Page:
MLK and pipeline opposition

The fossil fuel opposition is the child and grandchild of Mohandas K. Gandhi and Martin Luther King Jr. With their nonviolence, truth, and action as a model, we shall overcome.

Bill McKibben, The Guardian, 25 August 2011, Martin Luther King’s legacy and the power of nonviolent civil disobedience: In opposing the Keystone XL oil pipeline, demonstrators are getting a sense of the civil rights leader’s courage,

Preacher, speaker, writer under fire, but also tactician. He really understood the power of nonviolence, a power we’ve experienced in the last few days. When the police cracked down on us, the publicity it produced cemented two of the main purposes of our protest: First, it made Keystone XL “ the new, 1,700-mile-long pipeline we’re trying to block that will vastly increase the flow of “dirty” tar sands oil from Alberta, Canada, to the Gulf of Mexico “ into a national issue. A few months ago, it was mainly people along the route of the prospective pipeline who were organising against it. (And with good reason: tar sands mining has already wrecked huge swaths of native land in Alberta, and endangers farms, wild areas, and aquifers all along its prospective route.)

Aquifers, like the Floridan Aquifer we defend against the Sabal Trail pipeline and fracking.

McKibben said the message was getting through, witness “the incredibly strong New York Times editorial opposing the building of the pipeline that I was handed on our release from jail.”

He continued:

Second, being arrested in front of the White House helped make it clearer that President Obama should be the focus of anti-pipeline activism. For once Congress isn’t in the picture. The situation couldn’t be simpler: the president, and the president alone, has the power either to sign the permit that would take the pipeline through the Midwest and down to Texas (with the usual set of disastrous oil spills to come) or block it.

And in February 2013, 40,000 people went to the White House (I was there, as were others you know).

It’s not just Obama’s mind which was being changed. A few days earlier, Sierra Club Executive Director Michael Brune was arrested in front of the White House, “in the first act of civil disobedience in the organization’s 120-year history. Here is Brune with Georgia’s own Julian Bond. Julian Bond, about whom MLK wrote a letter in 1966 quoting John F. Kennedy,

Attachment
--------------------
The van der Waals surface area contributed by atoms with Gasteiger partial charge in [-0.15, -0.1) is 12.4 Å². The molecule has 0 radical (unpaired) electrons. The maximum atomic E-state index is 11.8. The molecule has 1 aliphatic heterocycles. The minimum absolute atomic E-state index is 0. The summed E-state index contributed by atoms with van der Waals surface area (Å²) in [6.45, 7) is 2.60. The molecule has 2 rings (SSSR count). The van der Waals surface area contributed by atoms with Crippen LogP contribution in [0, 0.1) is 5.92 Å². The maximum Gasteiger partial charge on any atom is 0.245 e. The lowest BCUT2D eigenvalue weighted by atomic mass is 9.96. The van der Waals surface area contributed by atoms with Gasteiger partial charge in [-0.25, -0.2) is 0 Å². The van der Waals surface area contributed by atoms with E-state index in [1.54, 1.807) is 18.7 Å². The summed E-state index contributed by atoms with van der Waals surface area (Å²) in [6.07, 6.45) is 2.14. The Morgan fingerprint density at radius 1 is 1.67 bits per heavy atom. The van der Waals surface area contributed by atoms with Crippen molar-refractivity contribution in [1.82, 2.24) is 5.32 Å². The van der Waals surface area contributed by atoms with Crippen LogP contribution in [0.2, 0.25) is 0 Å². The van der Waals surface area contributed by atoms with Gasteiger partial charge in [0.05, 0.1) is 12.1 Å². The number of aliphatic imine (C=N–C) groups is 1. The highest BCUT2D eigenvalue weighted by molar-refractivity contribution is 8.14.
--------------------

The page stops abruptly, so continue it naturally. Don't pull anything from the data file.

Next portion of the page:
“War will exist until that distant day when the conscientous objector enjoys the same reputation and prestige that the warrior does today.”

Bond had opposed the Vietnam War, and the Georgia legislature had refused to seat him as an elected representative. Bond and King appealed to the Georgia Supreme court and won. And in 2013 Bond stood with Brune and McKibben to be arrested in front of the White House, opposing the root of our wars for oil: the fossil fuel industry that wants to drive the Keystone XL pipeline through the heart of the country for corporate profit. The same industry that wants to drive the Sabal Trail pipeline through the heart of Bond’s and King’s and our beloved southland for corporate profit.

When Sabal Trail Transmission entered the FERC pre-filing process in October 2013, everyone had already seen the above events in the news.

It’s not a stretch to assume everyone at the SpectraBusters protest in front of the Leesburg, GA courthouse 10 July 2014 knew about most of the above, as probably did the protesters in Albany, Valdosta, and Jasper, and those getting arrested at the FERC offices in DC and at Spectra’s own home office.

In September 2014, 400,000 rallied in New York City against climate change (others you know were there).

In November 2014, the U.S. Senate rejected Keystone XL.

And in November 2014, Mr. Obama went to China and with

Chinese President Xi Jinping announced announced on Wednesday commitments to reduce both countries’ greenhouse gas emissions. The surprise announcement, which came while Obama visits Beijing this week, is the clearest sign yet the two countries are serious on climate change.

Also in November 2014, after three years of cautious temporizing, president Obama finally categorically opposed the Keystone XL pipeline,

Understand what this project is. It is providing the ability of Canada to pump their oil, send it through our land, down to the Gulf, where it will be sold everywhere else. That doesn’t have an impact on U.S. gas prices.

Just like the Sabal Trail fracked methane pipeline.

On 6 January 2015, Obama’s press secretary came right out and said Obama would veto any Congressional attempt to pass Keystone XL.

Obama hasn’t publicly made the connection between Keystone XL and methane pipelines; rather he’s still pushing “natural” gas as an energy independence solution. However, in December 2014 the EPA proposed a methane emissions rule, which Obama promoted in a 14 January 2015 press conference. Limiting methane emissions from fracking, pipelines, and compressor stations is indeed a step forward. Stopping fracking and new pipelines, compressor stations, and LNG export would be even better.

The point remains: Obama likely never would have done any of this if not for Bill McKibben and Michael Brune and 40,000 and 400,000 others emulating Dr. Martin Luther King Jr and Mohandas K. Gandhi by nonviolently opposing Keystone XL and the fossil fuel industry that is cooking the planet. The leaders of the world’s leading nations are probably only finally seriously considering doing something about climate change at the December 2015 U.N. meeting in Paris, because of these children and grandchildren of MLK and Gandhi.

As MLK said at Oberlin College in June 1965,